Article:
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Things the next generation will never experience

Of course the most significant change that the next generation will never experience the world without is access to the Internet, but with that comes a host of other changes that will render the world of today unrecognizable to the next generation.

Internet tools based in the cloud, electronic Samsung Nook tablets, and ever-advancing smartphones all contribute to a future that is more streamlined for the next generation.

The world is rapidly becoming an entirely new place for an entirely new population. Here are some of the things they will never experience.

Wired Internet

While we all know the internet has given us the beauty of social networking with Facebook and Twitter, instant access to the world’s information with Wikipedia, and allows us to make an informed decision of where to make brunch reservations with Yelp, the Internet itself is changing. The early days of the internet on a dial-up network with infuriatingly slow download speeds and a mess of wires behind a clunky monitor are long gone. It is growing increasingly clear that the Internet of the future is going to be entirely wireless. With wireless Wi-Fi already an essential for homes and offices across the country, it might seem like that has already happened. However according to the Pew Research Center, only 54% percent of households with an annual income of $30,000 dollars or less have access to broadband internet in the home.

Of this group, around 13 percent use a cellular devices to access to the Internet. Additionally, for households with an annual income below $20,000 dollars, a third have no access to the Internet and 45 percent access the Internet through cell phones. While it may seem that the Internet is an essential part of everyone’s life, a significant portion of the US population is still behind in that regard. As internet access becomes increasingly affordable and requires less hardware infrastructure to support, greater numbers of people can begin to take advantage of its benefits.

In addition to wireless Internet connectivity, much of the functionality and storage we use are moving to cloud-based operations. As services like Box and Dropbox make it easier for consumers and businesses to store and share important files with one another instantaneously, people are beginning to move away from local storage in favor of more efficient systems. It thus seems more than likely that the next generation won’t grow up in a world that relies on wired systems and instead operates entirely on a cloud-based system. Just like the cloud is replacing inconvenient wiring, the Samsung Nook is replacing the old-school printed book.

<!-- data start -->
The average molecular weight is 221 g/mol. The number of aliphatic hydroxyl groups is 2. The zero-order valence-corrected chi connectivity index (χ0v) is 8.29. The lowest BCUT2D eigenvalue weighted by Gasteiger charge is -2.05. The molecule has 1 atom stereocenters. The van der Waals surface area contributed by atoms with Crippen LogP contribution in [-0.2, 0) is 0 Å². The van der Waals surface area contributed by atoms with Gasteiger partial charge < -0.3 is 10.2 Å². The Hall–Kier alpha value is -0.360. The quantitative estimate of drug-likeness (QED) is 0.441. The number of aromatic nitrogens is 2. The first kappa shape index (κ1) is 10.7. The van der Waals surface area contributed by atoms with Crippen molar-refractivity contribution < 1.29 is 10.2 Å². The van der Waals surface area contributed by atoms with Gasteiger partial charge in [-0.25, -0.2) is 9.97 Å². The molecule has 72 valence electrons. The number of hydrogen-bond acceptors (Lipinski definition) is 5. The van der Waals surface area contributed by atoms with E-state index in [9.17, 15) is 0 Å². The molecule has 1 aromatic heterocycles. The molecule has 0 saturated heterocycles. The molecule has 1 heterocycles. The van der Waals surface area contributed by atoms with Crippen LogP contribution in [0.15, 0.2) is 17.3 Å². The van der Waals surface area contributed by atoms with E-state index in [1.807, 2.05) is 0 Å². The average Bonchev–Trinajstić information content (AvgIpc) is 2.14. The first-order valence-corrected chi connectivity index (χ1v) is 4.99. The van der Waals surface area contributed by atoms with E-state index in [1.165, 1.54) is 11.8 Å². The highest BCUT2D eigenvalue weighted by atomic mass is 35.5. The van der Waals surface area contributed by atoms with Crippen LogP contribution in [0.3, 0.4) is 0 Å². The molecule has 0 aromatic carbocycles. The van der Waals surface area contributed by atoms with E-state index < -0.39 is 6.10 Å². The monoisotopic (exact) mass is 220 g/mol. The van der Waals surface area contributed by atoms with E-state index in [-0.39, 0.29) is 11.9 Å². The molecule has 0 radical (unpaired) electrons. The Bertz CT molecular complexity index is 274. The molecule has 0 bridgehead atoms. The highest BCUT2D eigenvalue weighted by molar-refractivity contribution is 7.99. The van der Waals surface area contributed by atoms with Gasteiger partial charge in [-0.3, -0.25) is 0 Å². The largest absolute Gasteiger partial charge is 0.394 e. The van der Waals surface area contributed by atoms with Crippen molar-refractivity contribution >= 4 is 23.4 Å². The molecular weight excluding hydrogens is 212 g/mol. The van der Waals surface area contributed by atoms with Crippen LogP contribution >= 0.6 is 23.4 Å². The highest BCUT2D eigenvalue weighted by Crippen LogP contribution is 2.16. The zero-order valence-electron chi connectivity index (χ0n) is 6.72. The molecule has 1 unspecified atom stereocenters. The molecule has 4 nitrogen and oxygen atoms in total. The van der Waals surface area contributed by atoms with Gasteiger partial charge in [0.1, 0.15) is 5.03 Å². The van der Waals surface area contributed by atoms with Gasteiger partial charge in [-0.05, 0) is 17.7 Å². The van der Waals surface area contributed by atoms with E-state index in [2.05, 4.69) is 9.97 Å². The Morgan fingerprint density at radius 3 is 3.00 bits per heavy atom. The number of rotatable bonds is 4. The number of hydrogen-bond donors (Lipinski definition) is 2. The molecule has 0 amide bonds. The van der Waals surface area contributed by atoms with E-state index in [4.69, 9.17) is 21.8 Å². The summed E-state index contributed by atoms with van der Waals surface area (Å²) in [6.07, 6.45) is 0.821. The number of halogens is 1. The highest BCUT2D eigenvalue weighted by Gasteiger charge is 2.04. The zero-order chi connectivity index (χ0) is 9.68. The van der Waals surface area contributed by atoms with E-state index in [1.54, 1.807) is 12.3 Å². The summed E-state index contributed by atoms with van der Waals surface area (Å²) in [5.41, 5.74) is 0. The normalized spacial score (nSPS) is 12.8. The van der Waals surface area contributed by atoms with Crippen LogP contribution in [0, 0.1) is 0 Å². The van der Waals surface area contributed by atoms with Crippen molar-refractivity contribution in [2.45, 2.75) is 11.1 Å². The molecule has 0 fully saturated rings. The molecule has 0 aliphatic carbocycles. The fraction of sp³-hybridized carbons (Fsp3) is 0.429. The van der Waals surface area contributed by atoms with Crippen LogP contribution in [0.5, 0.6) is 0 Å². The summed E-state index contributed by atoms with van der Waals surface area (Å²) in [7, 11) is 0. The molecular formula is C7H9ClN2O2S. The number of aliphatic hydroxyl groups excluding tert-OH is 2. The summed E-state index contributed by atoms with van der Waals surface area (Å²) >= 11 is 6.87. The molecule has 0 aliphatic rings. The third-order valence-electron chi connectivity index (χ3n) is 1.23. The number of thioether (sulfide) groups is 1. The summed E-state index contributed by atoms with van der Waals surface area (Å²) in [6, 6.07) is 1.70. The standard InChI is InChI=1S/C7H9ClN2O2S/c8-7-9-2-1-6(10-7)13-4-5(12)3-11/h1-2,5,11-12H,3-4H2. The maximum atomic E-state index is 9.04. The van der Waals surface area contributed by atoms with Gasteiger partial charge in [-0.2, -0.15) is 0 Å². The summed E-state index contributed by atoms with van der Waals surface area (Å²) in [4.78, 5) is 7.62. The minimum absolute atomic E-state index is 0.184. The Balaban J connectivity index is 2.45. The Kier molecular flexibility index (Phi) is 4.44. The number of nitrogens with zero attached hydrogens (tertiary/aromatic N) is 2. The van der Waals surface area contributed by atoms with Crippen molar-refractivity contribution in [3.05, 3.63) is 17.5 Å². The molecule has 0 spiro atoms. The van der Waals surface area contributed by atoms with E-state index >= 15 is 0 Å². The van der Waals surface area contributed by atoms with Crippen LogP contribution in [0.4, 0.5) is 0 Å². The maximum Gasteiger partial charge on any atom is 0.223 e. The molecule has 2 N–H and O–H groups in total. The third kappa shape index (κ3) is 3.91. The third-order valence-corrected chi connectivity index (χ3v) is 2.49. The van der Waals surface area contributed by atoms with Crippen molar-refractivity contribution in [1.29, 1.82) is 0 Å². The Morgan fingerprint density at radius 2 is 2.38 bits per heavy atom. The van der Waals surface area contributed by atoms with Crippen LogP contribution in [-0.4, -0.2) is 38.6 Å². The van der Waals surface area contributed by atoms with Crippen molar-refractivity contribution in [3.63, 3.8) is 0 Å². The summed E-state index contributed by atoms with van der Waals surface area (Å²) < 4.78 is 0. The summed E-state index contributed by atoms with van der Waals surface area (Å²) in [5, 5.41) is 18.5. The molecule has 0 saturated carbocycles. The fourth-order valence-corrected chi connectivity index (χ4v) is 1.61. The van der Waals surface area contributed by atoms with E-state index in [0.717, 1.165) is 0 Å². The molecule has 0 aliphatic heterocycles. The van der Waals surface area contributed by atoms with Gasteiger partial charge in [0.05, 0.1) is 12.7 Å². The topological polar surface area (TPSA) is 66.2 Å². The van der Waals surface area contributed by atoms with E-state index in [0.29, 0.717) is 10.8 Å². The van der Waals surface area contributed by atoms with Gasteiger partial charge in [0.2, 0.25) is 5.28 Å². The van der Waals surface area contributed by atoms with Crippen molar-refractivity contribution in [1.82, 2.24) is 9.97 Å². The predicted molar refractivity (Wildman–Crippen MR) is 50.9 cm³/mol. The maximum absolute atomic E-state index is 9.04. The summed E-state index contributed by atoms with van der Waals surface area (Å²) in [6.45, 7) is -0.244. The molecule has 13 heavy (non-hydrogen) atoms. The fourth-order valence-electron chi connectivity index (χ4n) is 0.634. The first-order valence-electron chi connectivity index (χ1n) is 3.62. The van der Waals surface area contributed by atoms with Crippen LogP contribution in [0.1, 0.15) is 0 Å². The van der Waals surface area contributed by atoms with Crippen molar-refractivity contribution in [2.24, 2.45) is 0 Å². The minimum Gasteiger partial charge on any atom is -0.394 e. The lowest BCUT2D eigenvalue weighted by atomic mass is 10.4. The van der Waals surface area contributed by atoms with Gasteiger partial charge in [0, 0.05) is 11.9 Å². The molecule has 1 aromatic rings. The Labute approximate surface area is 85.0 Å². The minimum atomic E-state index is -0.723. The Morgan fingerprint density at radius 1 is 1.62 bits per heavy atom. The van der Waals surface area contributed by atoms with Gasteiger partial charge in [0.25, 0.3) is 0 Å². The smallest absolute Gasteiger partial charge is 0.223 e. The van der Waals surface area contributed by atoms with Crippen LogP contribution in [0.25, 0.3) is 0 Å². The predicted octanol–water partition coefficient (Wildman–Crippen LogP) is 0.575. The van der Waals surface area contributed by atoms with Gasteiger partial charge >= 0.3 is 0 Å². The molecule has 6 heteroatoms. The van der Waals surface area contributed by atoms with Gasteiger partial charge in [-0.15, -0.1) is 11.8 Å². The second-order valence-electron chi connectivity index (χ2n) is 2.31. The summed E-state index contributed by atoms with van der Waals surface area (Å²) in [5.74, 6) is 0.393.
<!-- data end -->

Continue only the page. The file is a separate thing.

Reading from a Printed Book

As the Internet expands, so too do the spectrum of devices that people use to access it. The effectiveness of distributing printed books has proven unable to compete with the convenience of tablet readers like the Samsung Galaxy Tab 4 Nook. The environmental impact of printing books is massively reduced when consumers are able to simply download a novel with the touch of a button. Students of the future will never experience the pains of schlepping pounds of textbooks from one classroom to another as all of their reading material will come exclusively from their Samsung Galaxy Tab 4 or a similar device. The technology expands beyond merely textbooks and novels, as magazines, newspapers and other types of written material become widely accessible with eReading devices like Nook as well.

The costs of distributing all of those platforms are all instantly eliminated as people can access it all wirelessly with a streamlined system. The next generation will grow up knowing they only need to download the content that fits their needs, rather than sifting through unrelated content to find what they want.

Calling from a Landline

Devices are becoming more efficient with every new iteration, as the Nook tablet replaces the printed novel, the iPhone replaces the wall phone. The telephone seems like an institution in and of itself, but its days in its current iteration are numbered. According to the Wall Street Journal, more than a quarter of the households in America are no longer using landlines to place calls. The numbers are even starker when one looks at the generational differences, “the youngest households are abandoning landlines in droves. About two-thirds of households led by people ages 15 to 29 relied only on cellphones in 2011, compared with 28% for the broader population.” With 89% of the population using cell phones and only 71% using landlines, this rapid shift is likely to reach a point of total reliance on cellular technology for the next generation.

And why shouldn’t it? Smartphones and mobile tablets are allowing people greater mobility and flexibility in their everyday lives, staying connected with the information they need without holding them to a fixed location. As technology adapts to allow for more efficient data processing and faster mobile networks, the price of cellular connectivity will grow less and less expensive, allowing greater numbers of people to shift from their landline usage to primarily using mobile devices.

The future might look different, without wires for the internet, using devices like the Samsung Galaxy Tab 4 Nook instead of physical books, and placing calls from our cell phones instead of a landline, but the changes are helping to make the world a more efficient and more convenient place.